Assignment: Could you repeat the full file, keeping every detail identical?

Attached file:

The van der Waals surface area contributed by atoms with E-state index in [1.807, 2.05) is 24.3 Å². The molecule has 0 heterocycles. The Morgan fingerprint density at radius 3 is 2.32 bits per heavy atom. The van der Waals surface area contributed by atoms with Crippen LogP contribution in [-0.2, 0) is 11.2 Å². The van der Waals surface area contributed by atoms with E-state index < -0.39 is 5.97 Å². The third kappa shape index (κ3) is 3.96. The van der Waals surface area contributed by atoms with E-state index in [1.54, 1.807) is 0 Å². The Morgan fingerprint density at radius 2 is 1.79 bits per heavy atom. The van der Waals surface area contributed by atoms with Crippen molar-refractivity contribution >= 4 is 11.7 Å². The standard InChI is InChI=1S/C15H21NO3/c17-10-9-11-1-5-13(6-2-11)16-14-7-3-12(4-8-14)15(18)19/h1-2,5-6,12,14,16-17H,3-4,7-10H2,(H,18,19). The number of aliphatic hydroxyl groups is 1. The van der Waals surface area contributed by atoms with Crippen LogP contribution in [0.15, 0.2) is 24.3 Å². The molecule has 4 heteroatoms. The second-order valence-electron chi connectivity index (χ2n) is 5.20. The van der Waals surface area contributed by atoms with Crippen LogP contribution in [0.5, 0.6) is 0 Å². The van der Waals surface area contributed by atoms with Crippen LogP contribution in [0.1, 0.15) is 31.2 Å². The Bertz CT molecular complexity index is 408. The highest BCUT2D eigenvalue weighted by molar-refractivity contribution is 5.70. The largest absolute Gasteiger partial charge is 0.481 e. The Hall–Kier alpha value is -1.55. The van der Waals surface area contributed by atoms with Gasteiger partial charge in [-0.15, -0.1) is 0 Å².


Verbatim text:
The van der Waals surface area contributed by atoms with E-state index in [1.807, 2.05) is 24.3 Å². The molecule has 0 heterocycles. The Morgan fingerprint density at radius 3 is 2.32 bits per heavy atom. The van der Waals surface area contributed by atoms with Crippen LogP contribution in [-0.2, 0) is 11.2 Å². The van der Waals surface area contributed by atoms with E-state index < -0.39 is 5.97 Å². The third kappa shape index (κ3) is 3.96. The van der Waals surface area contributed by atoms with E-state index in [1.54, 1.807) is 0 Å². The Morgan fingerprint density at radius 2 is 1.79 bits per heavy atom. The van der Waals surface area contributed by atoms with Crippen molar-refractivity contribution >= 4 is 11.7 Å². The standard InChI is InChI=1S/C15H21NO3/c17-10-9-11-1-5-13(6-2-11)16-14-7-3-12(4-8-14)15(18)19/h1-2,5-6,12,14,16-17H,3-4,7-10H2,(H,18,19). The number of aliphatic hydroxyl groups is 1. The van der Waals surface area contributed by atoms with Crippen LogP contribution in [0.15, 0.2) is 24.3 Å². The molecule has 4 heteroatoms. The second-order valence-electron chi connectivity index (χ2n) is 5.20. The van der Waals surface area contributed by atoms with Crippen LogP contribution in [0.5, 0.6) is 0 Å². The van der Waals surface area contributed by atoms with Crippen LogP contribution in [0.1, 0.15) is 31.2 Å². The Bertz CT molecular complexity index is 408. The highest BCUT2D eigenvalue weighted by molar-refractivity contribution is 5.70. The largest absolute Gasteiger partial charge is 0.481 e. The Hall–Kier alpha value is -1.55. The van der Waals surface area contributed by atoms with Gasteiger partial charge in [-0.15, -0.1) is 0 Å².